I'm still waiting to hear back from my PD about whether she will write me a letter. If she doesn't, I essentially won't succeed. Almost every program requires a PD letter. There are 3 programs I'm applying to that will accept a site director letter instead. My PD does not know me especially well. As I'm at a distributed site, the only time I've come to her attention is when there's been administrative stuff. Like me being sick, or needing disability accommodations, or having issues with hours around my mat leave. 

I doubt my name has ever crossed my PD's desk in a positive way. How on earth could she write me a supportive letter? She's actually really nice and every time I've encountered her she's been reflective, wise, and caring. So I don't think she would ever do anything to intentionally mess up my future, but it's entirely possible that she may just not know me well enough to be able to say anything good about me as a doctor and trainee.

I think I might ask to have a call with her. My evaluations have always been exceedingly positive, and I've done a lot of teaching. I'd like to share those things with her so she can see that even when I do deal with limitations, I'm still a good resident. Still a good doctor. Still worth investing in. 

But that email asking for a phone meeting is still sitting in my drafts. Because every day, I vacillate between whether or not I should even apply. 

I struggle to believe in myself. Why would anyone else?

Tuesday, 4 August 2020

Blocks

It should be obvious after eight years of me writing a blog about my life that I enjoy writing and will find even the flimsiest of excuses to write a lot. 

Even when I am not posting here, I'm regularly churning out a thousand words per day minimum. Poems, opinion pieces I never send anywhere, stories, informative posts for groups I'm in, etc. Writing is only one of my hobbies but most definitely my most cherished one. 

But the moment the file is titled "Personal letter" my ability to write evaporates and I am left stumbling around the keyboard with as much talent as one of my birds, and just as likely to crap all over everything (figuratively, of course.)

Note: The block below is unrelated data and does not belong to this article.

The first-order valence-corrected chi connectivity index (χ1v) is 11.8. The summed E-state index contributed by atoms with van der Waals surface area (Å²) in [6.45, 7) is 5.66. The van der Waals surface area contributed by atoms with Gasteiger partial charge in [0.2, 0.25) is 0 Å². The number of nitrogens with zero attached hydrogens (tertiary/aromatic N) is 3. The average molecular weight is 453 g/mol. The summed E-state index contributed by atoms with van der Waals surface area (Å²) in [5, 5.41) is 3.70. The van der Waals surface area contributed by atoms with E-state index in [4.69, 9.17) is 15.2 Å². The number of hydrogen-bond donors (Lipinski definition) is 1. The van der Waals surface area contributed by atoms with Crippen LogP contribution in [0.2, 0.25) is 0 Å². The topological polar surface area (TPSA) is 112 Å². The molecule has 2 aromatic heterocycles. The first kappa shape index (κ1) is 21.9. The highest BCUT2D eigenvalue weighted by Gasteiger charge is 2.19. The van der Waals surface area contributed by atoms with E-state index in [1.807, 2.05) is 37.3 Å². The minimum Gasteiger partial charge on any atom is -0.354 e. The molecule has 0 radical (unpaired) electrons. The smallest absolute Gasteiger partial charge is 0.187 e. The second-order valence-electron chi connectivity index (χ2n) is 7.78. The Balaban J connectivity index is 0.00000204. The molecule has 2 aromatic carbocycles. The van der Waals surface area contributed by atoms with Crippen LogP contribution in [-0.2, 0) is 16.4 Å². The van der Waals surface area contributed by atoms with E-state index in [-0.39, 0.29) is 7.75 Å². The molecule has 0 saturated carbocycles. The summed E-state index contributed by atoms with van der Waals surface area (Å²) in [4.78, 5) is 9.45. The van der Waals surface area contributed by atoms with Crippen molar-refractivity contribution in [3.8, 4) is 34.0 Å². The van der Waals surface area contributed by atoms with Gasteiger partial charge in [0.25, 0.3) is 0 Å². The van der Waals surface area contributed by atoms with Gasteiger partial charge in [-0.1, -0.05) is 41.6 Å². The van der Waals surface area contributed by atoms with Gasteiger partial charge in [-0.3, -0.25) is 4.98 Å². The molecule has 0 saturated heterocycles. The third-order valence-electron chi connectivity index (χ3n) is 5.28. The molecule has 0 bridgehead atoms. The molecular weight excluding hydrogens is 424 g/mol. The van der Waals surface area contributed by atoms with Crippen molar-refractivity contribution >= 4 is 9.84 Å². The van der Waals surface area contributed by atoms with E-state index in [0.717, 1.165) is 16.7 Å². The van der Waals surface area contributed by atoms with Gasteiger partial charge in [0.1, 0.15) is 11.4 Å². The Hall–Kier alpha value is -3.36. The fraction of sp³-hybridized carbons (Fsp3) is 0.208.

The FM-EM CaRMS process opened today and my personal letters are still terrible. The ones I have finished are staggering under the weight of the cliched lines they contain. The ones that I haven't started are staring at me from the folder where I saved my documents. 

I need to get a move on.

Also, still need to talk to two people about letters of reference. Much harder to get in to talk to someone in person with COVID. 

Have I mentioned how much I despise asking for letters of reference? It is so awkward, even if a necessary evil. 

"Oh hey, person I admire who I worked with for a while, can I ask you to take time out of you incredibly busy life to write a letter that checks several boxes for my career prospects?"

I just... hate it. The process feels artificial. But I've got six weeks to get my stuff together and apply. 

And I am applying almost everywhere. We decided to cast a wide net this year; basically anywhere we can afford to live. That excludes Toronto, Vancouver, and all the programs in Quebec (salary is significantly less.) Pretty much everywhere else I'll be applying, though. We have friends or family almost everywhere, and I've lived in five provinces so I know roughly what to expect from coast to coast. 

Though I would in fact be happy to match anywhere, I have to admit I am definitely more enthusiastic about some programs, and have one top choice that is leagues ahead of the others in my estimation. But it's also much smaller than average and quite competitive so I know my chances aren't great. 

I am operating under the assumption that I will not match, and am creating a parallel plan to prepare for that eventuality. If I do match, all the better. 

For now, though, I need to get through these damned personal letters. 

I've made more progress on this blog in the last hour than I have in these documents in the last six weeks. 

Time to get to it. 

At least it'll save me from having to spend too long thinking about my husband's surgery tomorrow. I'm trying not to be nervous. I know it's safe. But my brain still goes places, so this is at least a semi decent distraction. 

Thursday, 16 July 2020

Life in a Jam

Title refers to my current hobby: I've made almost four dozen jars of jam in the last few weeks. My mulberry tree has been very productive as have my raspberry bushes and strawberry plants. Also picked a few flats of strawberries too.

So, naturally, I made a bunch of jam because I've been pretty relaxed the last little wild so why now?

This is my schedule for the rest of residency:
Block 1 (now): FM + FM-OB + Rural EM elective with a fantastic preceptor
Block 2: Admissionist (was supposed to be EM but there was a scheduling hiccup)
Block 3: Adult emerg